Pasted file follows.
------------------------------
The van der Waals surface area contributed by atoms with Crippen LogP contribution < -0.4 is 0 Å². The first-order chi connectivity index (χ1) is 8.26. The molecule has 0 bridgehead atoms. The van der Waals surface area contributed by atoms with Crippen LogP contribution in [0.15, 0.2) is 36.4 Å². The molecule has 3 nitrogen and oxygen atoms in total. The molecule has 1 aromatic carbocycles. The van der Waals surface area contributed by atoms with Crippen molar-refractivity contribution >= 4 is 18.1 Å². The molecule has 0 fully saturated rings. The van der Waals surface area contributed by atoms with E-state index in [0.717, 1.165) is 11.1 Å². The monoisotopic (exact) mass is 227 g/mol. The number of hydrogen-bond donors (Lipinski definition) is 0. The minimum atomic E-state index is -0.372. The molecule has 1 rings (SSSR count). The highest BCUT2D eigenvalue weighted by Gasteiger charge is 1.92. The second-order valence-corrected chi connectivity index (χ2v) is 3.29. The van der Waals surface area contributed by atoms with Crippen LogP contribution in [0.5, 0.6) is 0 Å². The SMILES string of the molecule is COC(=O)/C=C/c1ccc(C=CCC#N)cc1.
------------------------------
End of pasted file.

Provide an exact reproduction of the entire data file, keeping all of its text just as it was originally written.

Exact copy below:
The van der Waals surface area contributed by atoms with Crippen LogP contribution < -0.4 is 0 Å². The first-order chi connectivity index (χ1) is 8.26. The molecule has 0 bridgehead atoms. The van der Waals surface area contributed by atoms with Crippen LogP contribution in [0.15, 0.2) is 36.4 Å². The molecule has 3 nitrogen and oxygen atoms in total. The molecule has 1 aromatic carbocycles. The van der Waals surface area contributed by atoms with Crippen molar-refractivity contribution >= 4 is 18.1 Å². The molecule has 0 fully saturated rings. The van der Waals surface area contributed by atoms with E-state index in [0.717, 1.165) is 11.1 Å². The monoisotopic (exact) mass is 227 g/mol. The number of hydrogen-bond donors (Lipinski definition) is 0. The minimum atomic E-state index is -0.372. The molecule has 1 rings (SSSR count). The highest BCUT2D eigenvalue weighted by Gasteiger charge is 1.92. The second-order valence-corrected chi connectivity index (χ2v) is 3.29. The van der Waals surface area contributed by atoms with Crippen LogP contribution in [0.5, 0.6) is 0 Å². The SMILES string of the molecule is COC(=O)/C=C/c1ccc(C=CCC#N)cc1.